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How to Discipline Your Child Without Yelling or Spanking

spanking-childMany desperate parents resort to yelling or spanking to control their children’s unruly behavior. However, Barbara Unell and Jerry Wyckoff, Ph.D., authors of “Discipline without Shouting or Spanking,” say that these forms of discipline can reinforce the kind of behavior parents seek to correct. Shouting or smacking reflects a lack of control and teaches children that aggression is an appropriate means of expressing frustration. Parents should remember that discipline isn’t to merely punish but to teach children appropriate behavior. Effective discipline begins with acting in a manner consistent with the values you want to impart.

Step 1

Set clear rules. Give your child a fair opportunity to follow your rules by stating the rules clearly and making sure that your child understands them. Be sure to explain to your child why these rules are important. You may find that you have less need for discipline when your child understands why certain behaviors are appropriate or inappropriate.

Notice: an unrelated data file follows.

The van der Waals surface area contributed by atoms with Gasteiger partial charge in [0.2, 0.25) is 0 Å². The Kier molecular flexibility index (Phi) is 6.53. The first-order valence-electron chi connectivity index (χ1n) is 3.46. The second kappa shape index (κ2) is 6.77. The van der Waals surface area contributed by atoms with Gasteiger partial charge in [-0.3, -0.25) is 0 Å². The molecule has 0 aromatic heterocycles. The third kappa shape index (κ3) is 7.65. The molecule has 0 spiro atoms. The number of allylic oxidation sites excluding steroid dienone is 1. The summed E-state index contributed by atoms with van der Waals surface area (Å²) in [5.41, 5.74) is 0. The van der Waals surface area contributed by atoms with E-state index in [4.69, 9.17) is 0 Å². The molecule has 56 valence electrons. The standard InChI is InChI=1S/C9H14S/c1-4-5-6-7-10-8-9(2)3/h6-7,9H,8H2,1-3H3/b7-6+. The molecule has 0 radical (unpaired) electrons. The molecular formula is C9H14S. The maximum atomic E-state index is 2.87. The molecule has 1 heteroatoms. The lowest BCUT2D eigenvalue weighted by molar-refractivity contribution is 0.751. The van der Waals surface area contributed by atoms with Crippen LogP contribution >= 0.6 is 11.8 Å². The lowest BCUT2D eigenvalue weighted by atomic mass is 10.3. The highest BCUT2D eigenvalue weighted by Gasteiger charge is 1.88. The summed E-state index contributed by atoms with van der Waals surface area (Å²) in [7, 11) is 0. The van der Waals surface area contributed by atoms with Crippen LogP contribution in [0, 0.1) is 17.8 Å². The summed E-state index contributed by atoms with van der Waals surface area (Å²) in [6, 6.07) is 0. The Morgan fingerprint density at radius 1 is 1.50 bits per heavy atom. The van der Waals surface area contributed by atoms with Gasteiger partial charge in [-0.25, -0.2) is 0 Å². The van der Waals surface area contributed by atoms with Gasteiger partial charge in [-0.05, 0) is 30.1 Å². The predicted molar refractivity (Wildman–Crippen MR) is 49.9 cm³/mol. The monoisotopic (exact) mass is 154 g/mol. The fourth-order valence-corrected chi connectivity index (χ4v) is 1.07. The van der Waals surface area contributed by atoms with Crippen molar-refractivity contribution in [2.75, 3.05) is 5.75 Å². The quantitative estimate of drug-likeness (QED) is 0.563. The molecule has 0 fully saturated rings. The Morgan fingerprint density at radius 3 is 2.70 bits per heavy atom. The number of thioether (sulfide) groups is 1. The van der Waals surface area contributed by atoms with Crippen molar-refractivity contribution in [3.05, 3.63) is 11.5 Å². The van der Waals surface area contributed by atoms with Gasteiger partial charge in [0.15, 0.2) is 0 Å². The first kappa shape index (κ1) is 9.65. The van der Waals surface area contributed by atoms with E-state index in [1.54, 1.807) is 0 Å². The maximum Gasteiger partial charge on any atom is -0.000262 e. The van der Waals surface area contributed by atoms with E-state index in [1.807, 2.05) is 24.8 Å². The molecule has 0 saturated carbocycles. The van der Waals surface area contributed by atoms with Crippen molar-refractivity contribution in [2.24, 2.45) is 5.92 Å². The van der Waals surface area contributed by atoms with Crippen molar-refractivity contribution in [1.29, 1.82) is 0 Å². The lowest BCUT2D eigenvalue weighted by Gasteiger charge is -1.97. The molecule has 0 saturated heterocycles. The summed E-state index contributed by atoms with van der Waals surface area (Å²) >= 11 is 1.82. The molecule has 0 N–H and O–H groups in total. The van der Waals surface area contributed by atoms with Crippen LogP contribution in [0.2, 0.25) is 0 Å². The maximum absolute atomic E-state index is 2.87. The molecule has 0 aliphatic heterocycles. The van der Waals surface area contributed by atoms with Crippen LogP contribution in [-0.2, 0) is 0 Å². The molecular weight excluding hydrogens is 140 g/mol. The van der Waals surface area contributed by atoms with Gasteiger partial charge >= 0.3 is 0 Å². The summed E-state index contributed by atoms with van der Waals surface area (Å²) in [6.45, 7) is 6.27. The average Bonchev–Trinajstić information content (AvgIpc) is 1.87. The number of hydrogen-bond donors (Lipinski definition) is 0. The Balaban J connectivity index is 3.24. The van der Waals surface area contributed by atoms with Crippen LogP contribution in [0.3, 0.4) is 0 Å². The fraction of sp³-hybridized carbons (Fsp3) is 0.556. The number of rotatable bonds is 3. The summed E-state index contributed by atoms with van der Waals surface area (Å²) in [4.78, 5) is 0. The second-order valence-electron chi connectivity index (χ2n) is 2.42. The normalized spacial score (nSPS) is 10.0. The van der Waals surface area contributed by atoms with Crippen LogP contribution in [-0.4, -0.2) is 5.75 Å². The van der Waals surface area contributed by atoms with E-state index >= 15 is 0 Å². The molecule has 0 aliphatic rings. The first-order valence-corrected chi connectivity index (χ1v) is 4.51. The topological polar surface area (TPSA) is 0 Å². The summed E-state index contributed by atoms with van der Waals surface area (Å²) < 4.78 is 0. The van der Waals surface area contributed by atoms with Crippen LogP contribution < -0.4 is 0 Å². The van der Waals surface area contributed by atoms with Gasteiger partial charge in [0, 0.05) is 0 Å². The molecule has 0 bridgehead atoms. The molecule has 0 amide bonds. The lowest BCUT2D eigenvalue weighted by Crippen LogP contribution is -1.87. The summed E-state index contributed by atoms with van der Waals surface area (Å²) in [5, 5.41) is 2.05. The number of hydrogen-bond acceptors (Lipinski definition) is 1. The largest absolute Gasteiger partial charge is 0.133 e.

Inform child of consequences of misbehavior. Your child also should understand what happens if he breaks your rules. This way, he will learn that his choices and actions bring consequences. The American Academy of Child and Adolescent Psychiatry (AACAP) notes that consequences should be reasonable and relate to the rule that is broken. For example, if the rule is “no television before finishing your homework,” the consequence of a child for an infraction might be a 1-day suspension of television privileges. You should calmly and clearly state the consequences for misbehavior before an infraction occurs. The AACAP suggests that when children are old enough, you can decide on the consequences for inappropriate behavior–or rewards for good behavior–together.